Plant People

By Terry Roorda

In the span of two weeks in June I toured five industrial facilities in three states. Even for the Detroit-born son of a plant engineer who’d been introduced to the phenomenon of the plant tour at a tender age, and who had then gone on to spend most of his working life in such places, this was a lot of industrial exposure in short order and I felt like the Kobayashi of plant tours, cramming in a lot more than I could possibly digest.

It all started at the Harley-Davidson CVO press launch where I’d taken the grand tour of the vast Pilgrim Road Powertrain facility in Menomonee Falls, Wisconsin, the birthing place of all Harley Big Twins. Shortly thereafter I was whisked away to the facility of Calibre, Inc.—the outsource outfit that does the screamin’ paint work on the Screamin’ Eagles—for a firsthand look at their industrial artistry. Two weeks later at the Victory Vision launch I found myself shuffling through the Polaris New Product Development Center, in Wyoming, Minnesota; a hyper-tech installation where all manner of electronic wizardry interfaces with all manner of design personnel to create all manner of powersports vehicles. The kibbitzing continued the next day down in Iowa at the Polaris Spirit Lake Facility where the Victory motorcycles are produced, along with some of the Polaris ATV models. Whew. That’s a lot of plant tours.

But wait a second. That’s only four. I left one out. Lemme think… Oh, yeah: I also took the tourist walk-through of the Miller Brewery at the behest of The Motor Company while I was in Milwaukee. Seems like I did, anyway. I can’t understand why that one remains hazy.

I think you’ll agree that a flurry of plant tours like that would give anyone a pretty comprehensive overview of contemporary American motorcycle design and manufacture—and of the beer brewing business, too, which is a closely related industry. And I suppose I could expound in detail on what I’ve gathered from it all, but I’m not up to doing that just now (I’m still a little post-traumatic), except to observe that the sci-fi robots of which we were warned are truly among us, now. And by robots I mean electronic brains and turnkey automation and, yes, actual vaguely anthropomorphic robots, welding things and spray-painting things and assembling things and tending other machines. There were times during the various tours when entire expanses of factory floor appeared utterly depopulated, even as machinery thrummed along in full-production mode.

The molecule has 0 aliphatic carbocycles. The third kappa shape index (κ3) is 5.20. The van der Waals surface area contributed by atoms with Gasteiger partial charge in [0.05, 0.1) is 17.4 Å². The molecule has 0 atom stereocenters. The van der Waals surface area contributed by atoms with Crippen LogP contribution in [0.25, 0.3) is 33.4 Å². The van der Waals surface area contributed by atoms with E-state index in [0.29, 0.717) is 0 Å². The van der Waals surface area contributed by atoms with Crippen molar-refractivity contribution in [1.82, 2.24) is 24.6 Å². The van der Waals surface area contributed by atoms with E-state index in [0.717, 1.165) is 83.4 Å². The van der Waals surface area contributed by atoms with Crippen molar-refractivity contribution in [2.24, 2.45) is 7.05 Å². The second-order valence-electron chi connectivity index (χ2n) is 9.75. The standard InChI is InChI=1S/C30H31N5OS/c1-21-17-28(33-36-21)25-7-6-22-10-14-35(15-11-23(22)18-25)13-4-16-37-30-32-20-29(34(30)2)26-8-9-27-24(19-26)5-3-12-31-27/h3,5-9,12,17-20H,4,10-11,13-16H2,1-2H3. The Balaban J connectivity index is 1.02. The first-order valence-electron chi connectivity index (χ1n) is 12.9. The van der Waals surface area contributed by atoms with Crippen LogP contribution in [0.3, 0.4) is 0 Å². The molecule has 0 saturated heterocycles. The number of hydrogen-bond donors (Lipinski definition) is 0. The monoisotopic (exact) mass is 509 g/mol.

There were people, of course, and in some settings there were a lot of them, and as I strolled with the tour group through the various plants, I got to thinking: Why not give Plant People Tours? Tours that would focus on the workers and who they are as individuals. And the more I thought about it, the more I observed the people instead of the robots and computerized machine tools. And I began to realize how familiar the folks I was observing were to me from my many years in similar facilities, and what a swell experience it would be to highlight these characters as part of the whole motorcycle manufacturing process. In my mind, the Plant People Tour materialized:

“Good morning and welcome to our manufacturing facility, folks. My name is Frank. I’m the director of human resources here, and I’ll be your tour guide today. Before we get started I’d like to point out Connie over there at the counter. Connie’s our receptionist and gal Friday, and what a bundle of energy she is. She hasn’t used a vacation day in three years. Her husband’s a real loser, so Connie also deals Mary Kay on the side to make ends meet. She’ll sign you in and give you your safety glasses.

“Now step this way, folks. Our first stop today is our shipping and receiving clerk, and his name’s Vince. Vince has been with us for… good Lord… how long’s it been, Vince?”

“Twenty-two years.”

“Wow. Twenty-two years. And how long have you been on that cheap beer bender of yours, Phil?”

“Twenty-two years.”

“Amazing. That’s great, Phil. Now, folks, let me draw your attention over there to Shellie. Shellie’s the shop hottie. Hey Shel!”

“Hey baby!”

“Shellie’s our bowling league coordinator. She’s the reason all the guys have joined up. And none of the gals. Go figure. I’m the official scorekeeper, myself.”

“OK, keep the group together now. Our next stop is Marvin, and you won’t want to miss him. Marvin’s our top seniority man; a real lifer. He’s got 41 years in and he would’ve retired a long while back, but all those divorces and kids have him pretty deep in a jack hole. You play, you pay, isn’t that right Marvin?”




“Damn, Marvin’s dead. Somebody call maintenance. Move along, folks, nothing to see here. Our next stop is the lavatory. Go ahead and take care of your needs, and while you’re in there say hi to Billy. Billy’s been on the payroll for eight years, but nobody’s ever seen him outside of the John except at quitting time. Good hygiene, I guess. He’s a fine bowler, too. Don’t be long in there, though. We’ve still got a lot of people to get to on the tour. We’ve got a stoner, a Bible thumper, a mother hen, a Don Juan, a gun nut, a dog groomer, a dreamer and…”

And bless ’em all. There are some things a robot can’t even begin to compete with.

It’s all right here in the diaries.

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